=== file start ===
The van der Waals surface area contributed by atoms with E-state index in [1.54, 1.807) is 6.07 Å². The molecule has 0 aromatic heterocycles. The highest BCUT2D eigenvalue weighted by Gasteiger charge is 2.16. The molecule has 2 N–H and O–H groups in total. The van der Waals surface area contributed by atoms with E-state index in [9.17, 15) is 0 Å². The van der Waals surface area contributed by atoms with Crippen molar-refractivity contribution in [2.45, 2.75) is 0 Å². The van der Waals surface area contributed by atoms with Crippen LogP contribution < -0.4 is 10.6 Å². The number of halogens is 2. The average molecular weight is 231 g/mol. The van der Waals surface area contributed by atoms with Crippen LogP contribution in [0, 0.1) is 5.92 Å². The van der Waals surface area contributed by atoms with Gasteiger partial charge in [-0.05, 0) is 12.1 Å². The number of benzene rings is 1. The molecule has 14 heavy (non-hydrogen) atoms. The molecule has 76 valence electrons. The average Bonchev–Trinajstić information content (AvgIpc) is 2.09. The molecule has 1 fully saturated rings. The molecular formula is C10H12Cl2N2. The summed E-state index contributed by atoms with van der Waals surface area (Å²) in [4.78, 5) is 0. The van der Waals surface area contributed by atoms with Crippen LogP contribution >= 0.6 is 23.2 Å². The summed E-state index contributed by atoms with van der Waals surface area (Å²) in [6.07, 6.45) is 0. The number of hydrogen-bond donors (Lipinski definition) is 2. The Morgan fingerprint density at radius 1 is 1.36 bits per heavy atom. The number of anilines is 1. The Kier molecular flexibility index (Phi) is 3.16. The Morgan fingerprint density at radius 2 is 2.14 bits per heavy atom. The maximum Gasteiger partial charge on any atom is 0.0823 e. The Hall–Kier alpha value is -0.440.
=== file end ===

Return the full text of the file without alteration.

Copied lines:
The van der Waals surface area contributed by atoms with E-state index in [1.54, 1.807) is 6.07 Å². The molecule has 0 aromatic heterocycles. The highest BCUT2D eigenvalue weighted by Gasteiger charge is 2.16. The molecule has 2 N–H and O–H groups in total. The van der Waals surface area contributed by atoms with E-state index in [9.17, 15) is 0 Å². The van der Waals surface area contributed by atoms with Crippen molar-refractivity contribution in [2.45, 2.75) is 0 Å². The van der Waals surface area contributed by atoms with Crippen LogP contribution < -0.4 is 10.6 Å². The number of halogens is 2. The average molecular weight is 231 g/mol. The van der Waals surface area contributed by atoms with Crippen LogP contribution in [0, 0.1) is 5.92 Å². The van der Waals surface area contributed by atoms with Gasteiger partial charge in [-0.05, 0) is 12.1 Å². The number of benzene rings is 1. The molecule has 14 heavy (non-hydrogen) atoms. The molecule has 76 valence electrons. The average Bonchev–Trinajstić information content (AvgIpc) is 2.09. The molecule has 1 fully saturated rings. The molecular formula is C10H12Cl2N2. The summed E-state index contributed by atoms with van der Waals surface area (Å²) in [4.78, 5) is 0. The van der Waals surface area contributed by atoms with Crippen LogP contribution >= 0.6 is 23.2 Å². The summed E-state index contributed by atoms with van der Waals surface area (Å²) in [6.07, 6.45) is 0. The number of hydrogen-bond donors (Lipinski definition) is 2. The Morgan fingerprint density at radius 1 is 1.36 bits per heavy atom. The number of anilines is 1. The Kier molecular flexibility index (Phi) is 3.16. The Morgan fingerprint density at radius 2 is 2.14 bits per heavy atom. The maximum Gasteiger partial charge on any atom is 0.0823 e. The Hall–Kier alpha value is -0.440.